Verify SCE&G data first

Construction continues on new nuclear reactors at the V.C. Summer site in Fairfield, S.C. (Provided/SCE&G)

This afternoon, the state Public Service Commission will decide whether South Carolina Electric & Gas Co. will be allowed to raise customers’ monthly electric rates by 2.8 percent. They should vote down the request.

The rate hike on the agenda today is the eighth request in seven years related to the Base Load Review Act. That 2007 law allows utilities to recoup financing costs for new generating plants through rate increases during construction rather than waiting until the plants go online.

Specifically, the BLRA has allowed SCE&G to pay for financing to build two new nuclear reactors at the V.C. Summer site in Fairfield. By paying for the projects up front, SCE&G claims customers will eventually save $1 billion in construction costs and $4 billion over the lifetime of the reactors.

That statistic has been repeatedly used to justify the non-traditional financing methods allowed under the BLRA.

But it has never been independently verified.

“It was just a statement they [SCE&G] put in press releases,” said Dukes Scott, executive director of the state Office of Regulatory Staff.

Mr. Scott pointed out that his office will hire an independent accounting firm in the next few weeks to report on how much money, if any, the BLRA will actually save SCE&G customers in the short and long terms. The report should be ready by the new year, well before the next cycle of rate increase requests begins.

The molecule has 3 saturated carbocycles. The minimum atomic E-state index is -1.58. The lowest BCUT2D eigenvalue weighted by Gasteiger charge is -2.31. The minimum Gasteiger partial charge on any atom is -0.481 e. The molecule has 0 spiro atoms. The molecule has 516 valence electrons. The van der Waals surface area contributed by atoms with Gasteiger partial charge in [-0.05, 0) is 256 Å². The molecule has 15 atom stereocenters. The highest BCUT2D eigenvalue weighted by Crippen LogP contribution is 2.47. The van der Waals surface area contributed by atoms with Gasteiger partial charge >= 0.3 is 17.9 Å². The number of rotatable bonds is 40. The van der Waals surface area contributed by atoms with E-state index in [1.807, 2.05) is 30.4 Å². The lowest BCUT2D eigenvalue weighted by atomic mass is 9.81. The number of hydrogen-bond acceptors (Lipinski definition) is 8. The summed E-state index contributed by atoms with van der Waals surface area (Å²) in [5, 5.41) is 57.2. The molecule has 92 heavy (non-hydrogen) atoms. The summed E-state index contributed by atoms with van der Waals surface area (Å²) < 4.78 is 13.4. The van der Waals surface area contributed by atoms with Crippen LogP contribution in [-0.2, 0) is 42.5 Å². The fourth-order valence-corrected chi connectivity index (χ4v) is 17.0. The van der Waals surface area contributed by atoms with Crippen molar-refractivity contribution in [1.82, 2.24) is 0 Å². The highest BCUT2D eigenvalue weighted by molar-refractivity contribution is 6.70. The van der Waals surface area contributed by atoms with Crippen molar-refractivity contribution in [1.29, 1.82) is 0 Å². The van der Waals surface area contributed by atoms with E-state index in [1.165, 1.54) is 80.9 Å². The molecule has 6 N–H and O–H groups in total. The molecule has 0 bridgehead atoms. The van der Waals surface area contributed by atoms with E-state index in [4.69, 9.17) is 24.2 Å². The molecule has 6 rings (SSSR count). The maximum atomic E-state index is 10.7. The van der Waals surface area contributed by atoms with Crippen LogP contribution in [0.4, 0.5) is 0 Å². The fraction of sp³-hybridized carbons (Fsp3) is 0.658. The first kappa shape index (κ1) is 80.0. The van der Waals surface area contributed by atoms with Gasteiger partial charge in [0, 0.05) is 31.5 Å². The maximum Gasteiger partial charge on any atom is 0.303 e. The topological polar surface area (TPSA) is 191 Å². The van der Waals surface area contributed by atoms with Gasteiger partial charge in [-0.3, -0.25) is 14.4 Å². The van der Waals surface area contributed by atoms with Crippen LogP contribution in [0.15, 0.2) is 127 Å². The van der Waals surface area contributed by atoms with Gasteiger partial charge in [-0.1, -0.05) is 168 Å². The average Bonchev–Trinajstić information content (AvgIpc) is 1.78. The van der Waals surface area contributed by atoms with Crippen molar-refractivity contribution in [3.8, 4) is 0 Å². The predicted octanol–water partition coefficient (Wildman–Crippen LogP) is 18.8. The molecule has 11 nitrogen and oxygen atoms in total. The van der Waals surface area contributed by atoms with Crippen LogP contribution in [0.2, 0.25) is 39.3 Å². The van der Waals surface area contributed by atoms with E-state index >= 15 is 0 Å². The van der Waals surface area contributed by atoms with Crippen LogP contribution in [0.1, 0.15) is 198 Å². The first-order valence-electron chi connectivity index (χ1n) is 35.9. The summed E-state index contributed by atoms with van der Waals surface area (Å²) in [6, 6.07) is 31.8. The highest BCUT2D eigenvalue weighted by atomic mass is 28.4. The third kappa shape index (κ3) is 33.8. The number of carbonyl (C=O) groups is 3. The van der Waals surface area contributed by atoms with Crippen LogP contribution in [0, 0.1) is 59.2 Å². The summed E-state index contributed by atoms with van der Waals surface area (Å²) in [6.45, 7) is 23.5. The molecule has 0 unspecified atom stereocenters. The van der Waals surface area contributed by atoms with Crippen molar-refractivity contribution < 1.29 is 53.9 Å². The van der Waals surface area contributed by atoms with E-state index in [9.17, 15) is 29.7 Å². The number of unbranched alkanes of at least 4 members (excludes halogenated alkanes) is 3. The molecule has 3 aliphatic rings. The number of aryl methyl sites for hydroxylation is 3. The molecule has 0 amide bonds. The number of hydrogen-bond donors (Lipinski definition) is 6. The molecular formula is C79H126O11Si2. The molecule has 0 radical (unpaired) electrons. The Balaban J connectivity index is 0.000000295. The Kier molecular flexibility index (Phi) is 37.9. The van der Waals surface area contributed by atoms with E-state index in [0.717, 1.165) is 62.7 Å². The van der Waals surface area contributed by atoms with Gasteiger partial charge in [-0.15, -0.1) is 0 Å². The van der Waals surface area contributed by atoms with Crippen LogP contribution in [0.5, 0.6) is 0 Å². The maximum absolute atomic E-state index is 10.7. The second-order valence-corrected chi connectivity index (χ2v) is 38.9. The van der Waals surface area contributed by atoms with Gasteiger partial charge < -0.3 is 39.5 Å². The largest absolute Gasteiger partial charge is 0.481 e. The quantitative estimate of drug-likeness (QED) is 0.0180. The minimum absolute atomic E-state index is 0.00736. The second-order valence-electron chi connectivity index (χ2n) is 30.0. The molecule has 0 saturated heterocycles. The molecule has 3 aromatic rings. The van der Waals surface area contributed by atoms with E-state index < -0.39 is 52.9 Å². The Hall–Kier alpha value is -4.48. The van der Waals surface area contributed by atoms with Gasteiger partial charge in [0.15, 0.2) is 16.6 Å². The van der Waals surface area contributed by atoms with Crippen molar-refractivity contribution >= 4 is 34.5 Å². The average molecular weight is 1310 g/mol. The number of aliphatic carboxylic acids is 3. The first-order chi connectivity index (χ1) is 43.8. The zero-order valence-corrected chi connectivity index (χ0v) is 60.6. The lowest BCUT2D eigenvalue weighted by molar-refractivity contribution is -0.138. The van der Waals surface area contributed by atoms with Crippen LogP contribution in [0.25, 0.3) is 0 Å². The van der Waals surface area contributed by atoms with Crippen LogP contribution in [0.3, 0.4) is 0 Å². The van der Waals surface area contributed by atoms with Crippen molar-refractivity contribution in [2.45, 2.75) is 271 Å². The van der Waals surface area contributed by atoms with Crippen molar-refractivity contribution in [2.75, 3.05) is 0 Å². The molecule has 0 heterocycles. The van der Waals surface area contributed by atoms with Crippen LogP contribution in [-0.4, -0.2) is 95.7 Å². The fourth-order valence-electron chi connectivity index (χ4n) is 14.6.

That investigation should provide badly needed insight. It ought to have been conducted seven years ago.

But even if SCE&G’s claim of billions of dollars saved proves accurate, it will offer little consolation to customers who have seen rates rise by more than 27 percent to pay for the new reactors. If the PSC approves the rate hike today, that figure will rise to roughly 30 percent.

And as the price tag for the new reactors keeps going up, so will the rate requests.

The PSC voted earlier this month to allow SCE&G to recover more than $700 million in unexpected costs related to delays in construction. The estimated date the first reactor will go online has been pushed back by three years from 2016 to 2019, with the second reactor following in 2020.

So far, the total cost overrun for the project stands at well over $1 billion. Nearly all of that additional burden will fall on ratepayers through future hikes.

That is, unless the PSC steps in and demands greater accountability from SCE&G.

The men and women charged with protecting South Carolinians against unreasonable utility costs need to demonstrate that they take that job seriously. They should vote down this rate hike.

The BLRA is intended to help the citizens of this state enjoy affordable, reliable and clean energy now and in the future. It is not a blank check.

State regulators should wait until the Office of Regulatory Staff has its audit in hand before considering any more BLRA-inspired increases in electrical rates.